The Macchiaioli movement represents a single, collective experience of painting which was formed in Tuscany and which maintained close links with the region. It’s possible to say that the Macchiaioli painters represented Tuscany itself, Tuscany transformed into art. Paintings were done outside in natural light and in close contact with the natural environment and the sun’s rays.
Macchiaioli art focused on nature: fields, gardens and also the Tuscan coastline. It’s a style of painting that wouldn’t have made sense if confined to interiors, portraits or scenes from everyday life because what the Macchiaioli painters were the first to do was to deconstruct and reconstruct the landscape and show it filtered through numerous tricks with light.
The tones of these paintings were supposed to recreate the feeling of something true, as seen from a distance. These artists, who do indeed share some common ground with the French Impressionists, changed the direction of figurative arts in Italy. Unlike the French Impressionists who looked for light in the colours they used, the Macchiaioli painters aimed more for a study of form in colour.
The group’s theorist, which was established at Caffè Michelangelo in Florence after 1848, was a Florentine called Adriano Cecioni (1836 – 1886), also well known as a sculptor. Giovanni Fattori (1825 – 1909) was born in Livorno. He studied under Bezzuoli and was trained in Florence. He became considered one of the leading artists of this new movement. There is a museum in Livorno dedicated to him. He painted many noteworthy works of art inspired by battles and by the natural landscape of the Maremma region.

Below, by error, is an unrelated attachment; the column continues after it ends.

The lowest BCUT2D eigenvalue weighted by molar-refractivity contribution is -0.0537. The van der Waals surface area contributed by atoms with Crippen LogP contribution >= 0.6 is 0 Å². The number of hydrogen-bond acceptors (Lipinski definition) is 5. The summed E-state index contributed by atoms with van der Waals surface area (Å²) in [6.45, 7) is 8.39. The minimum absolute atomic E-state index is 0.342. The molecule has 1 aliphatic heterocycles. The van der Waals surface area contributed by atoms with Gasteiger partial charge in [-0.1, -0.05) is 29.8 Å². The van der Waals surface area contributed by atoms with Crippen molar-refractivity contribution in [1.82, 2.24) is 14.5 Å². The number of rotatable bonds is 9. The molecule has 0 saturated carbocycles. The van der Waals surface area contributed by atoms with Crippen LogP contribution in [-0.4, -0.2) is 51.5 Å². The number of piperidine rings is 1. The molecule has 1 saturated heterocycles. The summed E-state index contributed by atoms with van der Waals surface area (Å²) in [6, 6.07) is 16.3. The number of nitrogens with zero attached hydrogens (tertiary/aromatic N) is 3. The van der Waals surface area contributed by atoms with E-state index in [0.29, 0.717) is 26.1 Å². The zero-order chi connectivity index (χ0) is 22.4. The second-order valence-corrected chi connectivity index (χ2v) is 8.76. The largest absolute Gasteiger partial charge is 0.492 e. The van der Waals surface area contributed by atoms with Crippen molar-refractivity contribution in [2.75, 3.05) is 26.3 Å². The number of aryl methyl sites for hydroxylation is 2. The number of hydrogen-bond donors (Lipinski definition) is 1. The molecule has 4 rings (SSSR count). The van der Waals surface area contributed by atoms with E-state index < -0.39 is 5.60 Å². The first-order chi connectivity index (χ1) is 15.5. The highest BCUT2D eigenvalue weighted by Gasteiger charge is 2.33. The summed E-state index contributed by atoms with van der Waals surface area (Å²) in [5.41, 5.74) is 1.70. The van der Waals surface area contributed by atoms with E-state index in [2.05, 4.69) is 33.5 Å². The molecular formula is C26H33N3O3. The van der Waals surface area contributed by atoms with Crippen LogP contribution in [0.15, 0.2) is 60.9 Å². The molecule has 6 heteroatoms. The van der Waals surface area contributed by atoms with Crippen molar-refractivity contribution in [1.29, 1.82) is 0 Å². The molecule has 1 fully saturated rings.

Telemaco Signorini (1835 – 1901) was born in Florence. He travelled a lot and often came into contact with French Impressionism. The most significant of his paintings show Tuscan landscapes. Silvestro Lega (1826 – 1895) was born in Modigliana and became well known as a colourist. Raffaello Sernesi (1838 – 1866) was born in Florence and died young in war. He was also a landscape specialist. Giuseppe Abbati (1832 – 1868) was Venetian and took his inspiration from nature. Serafino De Tivoli (1826 – 1890) was born in Livorno, like Fattori. He trained in France and introduced the rest of the group to artistic influences from abroad. Odoardo Borrani (1833 – 1905) was born in Pisa. He painted some landscapes and interiors.
Vito D’Ancona (1825 – 1884) was born in Pesaro and is known for his paintings of the female figure. Cristiano Banti (1824 – 1904) was born in Santa Croce sull’Arno. He painted fields and made the use of light the most important element in his paintings. Other artists who made up the group were Vincenzo Cabianca, Giovanni Boldini, Giuseppe De Nittis and Giovanni Costa.